Wednesday, September 23, 2009

updated firefox setup

This post has been sitting here as a draft for a while as I procrastinated getting the links for everything. My Firefox setup has changed around a lot since the previous post, so here goes.

Firefox version: 3.5.3

Theme: Classic Compact - smaller is better. I devote a maximum amount of screen space to the pages I'm viewing.

4chan - Adds shit to 4chan to make it easier to browse and reply to threads. I was about to uninstall this but then 4scrape died.

All-in-One Sidebar - Shows the download manager, extensions, themes, etc. in the sidebar. Very highly configurable.

Adblock Plus - Don't leave home without it. Ads take up bandwidth and resources for no gain to the user, and often play sound or do other things to try to distract you from what you're actually on the site for. Fight back with this.

BlockSite (Firefox 3.5 compatible version here) - Handy for blocking sites you don't want to see. I block mIRC's nag-you-to-register pages (all of them), Facebook beacons, and extension update callhome/changelog pages for All-in-One Sidebar and DownloadHelper.

BugMeNot - Bypass compulsory registration. Just right click in a login field on some site that tries to force you to register a free account to view their shit (,, and just to name a few) and select "Log in with BugMeNot" and it'll try to log you in with an account from their community-maintained database. Contribute dummy accounts whenever you can, ya hear?

Classic Compact Options - Allows configuring the Classic Compact theme, so you can change the look of it or just how compact it gets. Has an option to collapse the main menu into a single dropdown.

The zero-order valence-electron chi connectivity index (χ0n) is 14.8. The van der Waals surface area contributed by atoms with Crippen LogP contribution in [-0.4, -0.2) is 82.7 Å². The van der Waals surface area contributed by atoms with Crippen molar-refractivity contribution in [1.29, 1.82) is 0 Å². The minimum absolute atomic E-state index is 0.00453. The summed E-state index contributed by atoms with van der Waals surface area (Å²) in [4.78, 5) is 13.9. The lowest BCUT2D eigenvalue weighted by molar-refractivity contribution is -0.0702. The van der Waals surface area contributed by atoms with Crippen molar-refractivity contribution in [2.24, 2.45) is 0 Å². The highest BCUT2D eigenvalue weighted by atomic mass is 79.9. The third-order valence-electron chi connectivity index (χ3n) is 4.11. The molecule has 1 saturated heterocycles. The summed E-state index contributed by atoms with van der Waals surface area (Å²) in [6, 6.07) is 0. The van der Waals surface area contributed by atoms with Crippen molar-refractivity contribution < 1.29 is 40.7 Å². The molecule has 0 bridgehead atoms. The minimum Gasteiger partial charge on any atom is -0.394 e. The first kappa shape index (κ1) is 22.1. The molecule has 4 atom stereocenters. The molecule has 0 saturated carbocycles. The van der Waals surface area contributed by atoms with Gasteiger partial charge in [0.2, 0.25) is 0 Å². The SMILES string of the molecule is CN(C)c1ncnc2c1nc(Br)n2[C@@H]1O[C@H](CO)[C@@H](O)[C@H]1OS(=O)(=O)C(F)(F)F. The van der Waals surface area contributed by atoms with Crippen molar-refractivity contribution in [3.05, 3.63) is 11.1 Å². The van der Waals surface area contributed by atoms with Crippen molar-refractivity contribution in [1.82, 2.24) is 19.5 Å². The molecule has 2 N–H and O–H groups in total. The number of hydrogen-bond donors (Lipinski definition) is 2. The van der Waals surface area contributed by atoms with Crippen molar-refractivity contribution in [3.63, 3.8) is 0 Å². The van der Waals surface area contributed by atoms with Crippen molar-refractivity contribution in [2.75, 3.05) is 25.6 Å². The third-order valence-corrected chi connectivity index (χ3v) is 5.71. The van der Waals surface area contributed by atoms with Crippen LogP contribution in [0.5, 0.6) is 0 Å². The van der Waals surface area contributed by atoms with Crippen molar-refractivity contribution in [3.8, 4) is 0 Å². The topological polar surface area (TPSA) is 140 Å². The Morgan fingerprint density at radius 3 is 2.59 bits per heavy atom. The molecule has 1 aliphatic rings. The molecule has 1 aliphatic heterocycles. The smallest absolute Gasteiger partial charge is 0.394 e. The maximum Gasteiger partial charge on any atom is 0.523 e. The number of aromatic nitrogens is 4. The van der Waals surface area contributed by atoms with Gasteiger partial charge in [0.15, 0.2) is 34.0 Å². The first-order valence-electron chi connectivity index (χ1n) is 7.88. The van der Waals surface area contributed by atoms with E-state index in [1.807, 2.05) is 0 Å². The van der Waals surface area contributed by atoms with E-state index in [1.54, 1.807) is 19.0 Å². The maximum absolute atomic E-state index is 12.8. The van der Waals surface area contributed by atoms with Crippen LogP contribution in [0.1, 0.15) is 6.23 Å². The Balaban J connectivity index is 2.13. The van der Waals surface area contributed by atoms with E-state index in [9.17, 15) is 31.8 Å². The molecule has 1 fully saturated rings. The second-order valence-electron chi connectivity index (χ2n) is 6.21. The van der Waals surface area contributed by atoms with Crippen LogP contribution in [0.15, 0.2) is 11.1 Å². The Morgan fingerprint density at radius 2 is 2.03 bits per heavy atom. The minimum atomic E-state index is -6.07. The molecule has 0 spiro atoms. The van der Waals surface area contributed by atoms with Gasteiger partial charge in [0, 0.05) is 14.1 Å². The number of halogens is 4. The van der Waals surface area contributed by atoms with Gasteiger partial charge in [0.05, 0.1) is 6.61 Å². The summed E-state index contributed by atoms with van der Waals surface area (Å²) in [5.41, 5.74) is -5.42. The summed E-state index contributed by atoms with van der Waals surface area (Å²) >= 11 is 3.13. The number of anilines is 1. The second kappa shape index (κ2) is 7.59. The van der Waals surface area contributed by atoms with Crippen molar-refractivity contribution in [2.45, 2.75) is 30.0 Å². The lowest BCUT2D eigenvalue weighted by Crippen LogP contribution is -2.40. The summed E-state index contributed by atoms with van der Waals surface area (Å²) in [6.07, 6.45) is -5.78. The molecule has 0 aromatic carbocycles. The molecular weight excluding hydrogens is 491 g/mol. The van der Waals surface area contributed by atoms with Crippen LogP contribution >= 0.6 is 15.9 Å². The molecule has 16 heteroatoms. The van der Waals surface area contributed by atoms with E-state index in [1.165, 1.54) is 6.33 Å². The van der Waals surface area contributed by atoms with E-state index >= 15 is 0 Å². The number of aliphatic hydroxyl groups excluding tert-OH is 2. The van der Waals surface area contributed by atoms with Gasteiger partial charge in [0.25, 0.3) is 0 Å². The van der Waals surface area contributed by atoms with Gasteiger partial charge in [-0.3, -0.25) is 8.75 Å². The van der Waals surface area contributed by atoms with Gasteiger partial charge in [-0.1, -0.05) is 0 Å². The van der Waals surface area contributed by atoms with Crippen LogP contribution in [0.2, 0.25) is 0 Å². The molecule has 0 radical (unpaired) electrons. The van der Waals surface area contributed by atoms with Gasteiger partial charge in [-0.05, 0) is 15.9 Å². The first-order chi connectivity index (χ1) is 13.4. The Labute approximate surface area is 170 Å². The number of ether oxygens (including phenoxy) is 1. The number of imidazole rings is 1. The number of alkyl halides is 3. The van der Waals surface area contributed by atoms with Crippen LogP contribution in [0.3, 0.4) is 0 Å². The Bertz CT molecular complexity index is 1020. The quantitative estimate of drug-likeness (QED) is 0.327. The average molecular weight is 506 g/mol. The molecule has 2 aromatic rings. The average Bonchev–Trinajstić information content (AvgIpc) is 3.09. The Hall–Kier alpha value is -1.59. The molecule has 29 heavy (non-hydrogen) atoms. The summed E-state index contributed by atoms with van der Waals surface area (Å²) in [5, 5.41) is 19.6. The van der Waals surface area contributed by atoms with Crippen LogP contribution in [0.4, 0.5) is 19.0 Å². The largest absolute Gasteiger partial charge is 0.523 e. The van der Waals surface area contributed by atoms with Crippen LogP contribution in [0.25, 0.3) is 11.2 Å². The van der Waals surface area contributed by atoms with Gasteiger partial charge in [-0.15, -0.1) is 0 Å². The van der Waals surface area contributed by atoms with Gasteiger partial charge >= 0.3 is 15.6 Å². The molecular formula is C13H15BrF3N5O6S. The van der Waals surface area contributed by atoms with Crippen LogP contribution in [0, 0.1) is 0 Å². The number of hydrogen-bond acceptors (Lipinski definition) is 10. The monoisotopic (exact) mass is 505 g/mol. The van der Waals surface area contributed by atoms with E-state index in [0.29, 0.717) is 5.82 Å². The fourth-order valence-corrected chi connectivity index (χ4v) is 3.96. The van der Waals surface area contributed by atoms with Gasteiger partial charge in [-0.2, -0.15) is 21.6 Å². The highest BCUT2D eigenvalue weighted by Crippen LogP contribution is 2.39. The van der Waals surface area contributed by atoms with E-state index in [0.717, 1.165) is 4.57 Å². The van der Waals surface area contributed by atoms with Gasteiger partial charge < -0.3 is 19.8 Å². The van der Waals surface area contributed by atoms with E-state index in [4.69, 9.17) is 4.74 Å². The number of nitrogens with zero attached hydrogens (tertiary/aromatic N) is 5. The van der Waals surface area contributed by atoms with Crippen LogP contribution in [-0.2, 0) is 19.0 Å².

DisableMenu - Hides the menubar and statusbar, so the page you're trying to look at can have that much more space. Shows them if you mouse close enough to the top or bottom of the window.

DOM Inspector - Handy for web developers. You can see the entire structure of the page, get all the CSS style rules that affect an element, see what the computed styles are for that element, and much more. Works quite well if you're developing something that uses Javascript to modify the DOM, then you can see what gets generated and where it is in the document.

DownloadHelper - Allows downloading videos from sites like YouTube.

Fast Dial - Visual bookmarking. SRWare Iron/Google Chrome and Opera have similar features built-in.

FireFTP - I should probably remove this, I don't use it anymore. Someone needs to make an extension that combines scp and ssh to do this in a secure (encrypted) manner, because sending your login and password across the internet in plaintext sucks balls.

GMail Notifier - Lets me know when my gmail account has new mail.

GreaseMonkey - Lets me install small scripts that modify various web pages. It's pretty easy to develop for. Opera has a similar, more cumbersome feature built in.

Japanese-English Dictionary for Rikaichan - See Rikaichan. I dunno why this has to be a separate extension, but whatever. No link because you get prompted to download it after Rikaichan installs.